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Details for Nuclear Engineers


Description

Conduct research on nuclear engineering problems or apply principles and theory of nuclear science to problems concerned with release, control, and utilization of nuclear energy and nuclear waste disposal.

Tasks

  • Examine accidents to obtain data that can be used to design preventive measures.
  • Monitor nuclear facility operations to identify any design, construction, or operation practices that violate safety regulations and laws or that could jeopardize the safety of operations.
  • Keep abreast of developments and changes in the nuclear field by reading technical journals and by independent study and research.
  • Perform experiments that will provide information about acceptable methods of nuclear material usage, nuclear fuel reclamation, and waste disposal.
  • Design and oversee construction and operation of nuclear reactors and power plants and nuclear fuels reprocessing and reclamation systems.
  • Design and develop nuclear equipment such as reactor cores, radiation shielding, and associated instrumentation and control mechanisms.
  • Initiate corrective actions or order plant shutdowns in emergency situations.
  • Recommend preventive measures to be taken in the handling of nuclear technology, based on data obtained from operations monitoring or from evaluation of test results.
  • Write operational instructions to be used in nuclear plant operation and nuclear fuel and waste handling and disposal.
  • Conduct tests of nuclear fuel behavior and cycles and performance of nuclear machinery and equipment, to optimize performance of existing plants.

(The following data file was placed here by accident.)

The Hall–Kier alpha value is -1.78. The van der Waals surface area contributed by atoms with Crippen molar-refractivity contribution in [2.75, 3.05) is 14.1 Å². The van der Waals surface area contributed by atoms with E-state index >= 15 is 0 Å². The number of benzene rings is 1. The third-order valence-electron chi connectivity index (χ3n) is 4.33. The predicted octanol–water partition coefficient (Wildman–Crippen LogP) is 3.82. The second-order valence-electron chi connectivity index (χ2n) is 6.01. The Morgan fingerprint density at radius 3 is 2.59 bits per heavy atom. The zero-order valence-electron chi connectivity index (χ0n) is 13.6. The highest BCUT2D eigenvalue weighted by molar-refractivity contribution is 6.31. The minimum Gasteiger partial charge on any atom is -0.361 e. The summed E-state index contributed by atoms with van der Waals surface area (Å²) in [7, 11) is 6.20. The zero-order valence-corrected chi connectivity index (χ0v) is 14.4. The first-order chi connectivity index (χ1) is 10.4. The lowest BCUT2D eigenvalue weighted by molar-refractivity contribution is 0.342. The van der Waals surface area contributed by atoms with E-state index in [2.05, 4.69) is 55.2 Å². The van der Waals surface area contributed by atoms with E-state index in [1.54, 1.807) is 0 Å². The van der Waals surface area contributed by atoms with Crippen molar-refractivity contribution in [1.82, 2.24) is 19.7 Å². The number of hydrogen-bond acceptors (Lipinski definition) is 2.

• Direct operating and maintenance activities of operational nuclear power plants to ensure efficiency and conformity to safety standards.
  • Synthesize analyses of test results, and use the results to prepare technical reports of findings and recommendations.
  • Prepare construction project proposals that include cost estimates, and discuss proposals with interested parties such as vendors, contractors, and nuclear facility review boards.
  • Analyze available data and consult with other scientists to determine parameters of experimentation and suitability of analytical models.
  • Design and direct nuclear research projects to discover facts, to test or modify theoretical models, or to develop new theoretical models or new uses for current models.

Interests

  • Realistic - Realistic occupations frequently involve work activities that include practical, hands-on problems and solutions. They often deal with plants, animals, and real-world materials like wood, tools, and machinery. Many of the occupations require working outside, and do not involve a lot of paperwork or working closely with others.
  • Investigative - Investigative occupations frequently involve working with ideas, and require an extensive amount of thinking. These occupations can involve searching for facts and figuring out problems mentally.
  • Conventional - Conventional occupations frequently involve following set procedures and routines. These occupations can include working with data and details more than with ideas. Usually there is a clear line of authority to follow.